Robert Downey, Jr. shed his popular flying suit and instead put on a lawyer's suit for The Judge, which also stars Robert Duvall. Opening in 3,003 theaters, the legal drama took in an estimated $13.3M this weekend, for a per screen average of a mild $4,439, lowest of the newcomers this weekend. With Gone Girl and the still potent The Equalizer out there, adult audiences more or less skipped seeing the man of iron outside of what they've come to love him for. Awards season is approaching and if Downey can get on some critics lists, The Judge might have some more money to make, otherwise chalk this one up as so-so for the A-list actor. Speaking of The Equalizer, Denzel Washington's revenge thriller took in an additional $9.7M this weekend, according to estimates, bringing its total to just a shade under $80M for Sony.

Normally, the film at number seven would be the surprise of the top 10, but Lionsgate's Addicted will have to take a back seat to a film we'll discuss in a minute. However, the very adult drama based on the bestselling novel by Zane did remarkably well opening to an estimated $7.6M from only 846 theaters, for a per screen average of $8,983, second best in the top 10. Zane is a huge bestselling author of erotic fiction and Lionsgate must be ecstatic at the possibility of bringing more of her books to the big screen if this is the type of reception they're going to get.

A couple of holdovers landed in the next two spots this weekend. The Maze Runner dropped 35% this weekend to an estimated $7.5M, bringing its total to $83.8M with the $100M crown still in reach, and a sequel is already fastracked for next year. The Boxtrolls fell 44% to an estimated $6.6M, bringing its cume to $41M for Universal.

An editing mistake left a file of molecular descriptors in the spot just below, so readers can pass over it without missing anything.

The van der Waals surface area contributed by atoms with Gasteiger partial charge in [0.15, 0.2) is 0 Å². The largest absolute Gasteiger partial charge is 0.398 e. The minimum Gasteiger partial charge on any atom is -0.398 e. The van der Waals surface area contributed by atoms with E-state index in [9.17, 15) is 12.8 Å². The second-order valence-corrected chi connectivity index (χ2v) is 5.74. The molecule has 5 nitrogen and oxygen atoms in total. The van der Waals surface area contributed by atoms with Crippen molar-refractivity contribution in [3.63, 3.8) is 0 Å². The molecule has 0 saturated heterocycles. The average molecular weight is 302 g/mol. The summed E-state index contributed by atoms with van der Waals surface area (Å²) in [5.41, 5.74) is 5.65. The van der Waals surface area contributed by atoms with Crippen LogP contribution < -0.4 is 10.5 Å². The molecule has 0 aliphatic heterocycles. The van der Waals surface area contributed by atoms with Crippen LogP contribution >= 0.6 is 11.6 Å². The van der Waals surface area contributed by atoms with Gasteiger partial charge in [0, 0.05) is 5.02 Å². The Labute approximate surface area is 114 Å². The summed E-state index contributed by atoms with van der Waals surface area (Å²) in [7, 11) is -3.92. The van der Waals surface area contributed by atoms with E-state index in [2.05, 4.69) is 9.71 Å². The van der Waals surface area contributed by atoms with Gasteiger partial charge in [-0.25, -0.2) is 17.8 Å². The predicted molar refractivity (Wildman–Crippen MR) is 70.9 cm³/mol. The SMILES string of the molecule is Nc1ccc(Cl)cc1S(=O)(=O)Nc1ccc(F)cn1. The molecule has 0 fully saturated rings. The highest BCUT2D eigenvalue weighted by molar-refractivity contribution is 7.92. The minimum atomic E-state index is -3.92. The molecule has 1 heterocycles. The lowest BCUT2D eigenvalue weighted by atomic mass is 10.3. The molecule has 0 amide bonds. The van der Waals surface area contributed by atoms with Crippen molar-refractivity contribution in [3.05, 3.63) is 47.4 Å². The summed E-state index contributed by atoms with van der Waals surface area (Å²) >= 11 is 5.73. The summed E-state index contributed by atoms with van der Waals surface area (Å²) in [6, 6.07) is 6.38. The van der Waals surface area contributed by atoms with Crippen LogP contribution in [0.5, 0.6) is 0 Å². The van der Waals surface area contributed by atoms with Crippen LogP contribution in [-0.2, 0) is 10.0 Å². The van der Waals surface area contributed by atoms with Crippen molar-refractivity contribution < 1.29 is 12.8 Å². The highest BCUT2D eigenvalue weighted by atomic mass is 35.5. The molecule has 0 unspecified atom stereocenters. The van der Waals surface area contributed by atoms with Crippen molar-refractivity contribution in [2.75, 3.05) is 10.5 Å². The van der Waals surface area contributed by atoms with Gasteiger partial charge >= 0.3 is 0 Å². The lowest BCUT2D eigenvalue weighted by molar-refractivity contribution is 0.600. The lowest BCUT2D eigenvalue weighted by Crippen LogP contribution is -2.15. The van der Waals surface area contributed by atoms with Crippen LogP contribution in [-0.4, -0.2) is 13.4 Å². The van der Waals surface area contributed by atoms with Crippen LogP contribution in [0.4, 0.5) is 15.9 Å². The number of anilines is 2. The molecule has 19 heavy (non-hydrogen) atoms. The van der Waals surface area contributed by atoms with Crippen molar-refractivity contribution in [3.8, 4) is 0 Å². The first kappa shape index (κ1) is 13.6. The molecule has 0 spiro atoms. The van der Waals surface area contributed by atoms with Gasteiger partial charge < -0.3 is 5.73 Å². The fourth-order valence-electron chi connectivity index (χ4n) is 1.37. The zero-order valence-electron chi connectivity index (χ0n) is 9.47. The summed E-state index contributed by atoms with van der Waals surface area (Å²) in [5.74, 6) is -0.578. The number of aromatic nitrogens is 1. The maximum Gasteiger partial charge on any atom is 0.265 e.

Finally, the last new release in the top 10 was by far the most surprising - Meet the Mormons, a documentary about, well, Mormons. Paid for entirely by The Church of Jesus Christ of Latter-day Saints, the film took in an estimated $3.5M this weekend from 317 theaters, for a per screen average of $11,041. While reviews have not been kind, the film obviously hit the mark with its target audience. The LDS church has stated that all net proceeds from the film will go to the American Red Cross.

Two award-bait films opened in limited release this weekend to positive numbers. Sony Picture Classic's Whiplash opened in six theaters to an estimated $143K, for a per screen average of $23K, while Bill Murray's latest, St. Vincent was even stronger from its four theaters, grossing an estimated $121K, for a per screen average of $30K.

The top ten films grossed $134M which was up 29.6% from last year when Gravity held on to the number one spot for a second week with $43.2M; and up 14.3% from 2012 when Taken 2 also took the top spot for a second week with $21.8M.

Compared to projections, Dracula Untold powered ahead of Gitesh's $17M prediction, while Alexander and the Terrible, Horrible, No Good, Very Bad Day came in a couple of notches ahead of his $17M projection. The Judge came in just below his $16M estimate, while Addicted came in just about on target with his $7M prediction.

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Last Updated: October 12, 2014 at 3:15PM ET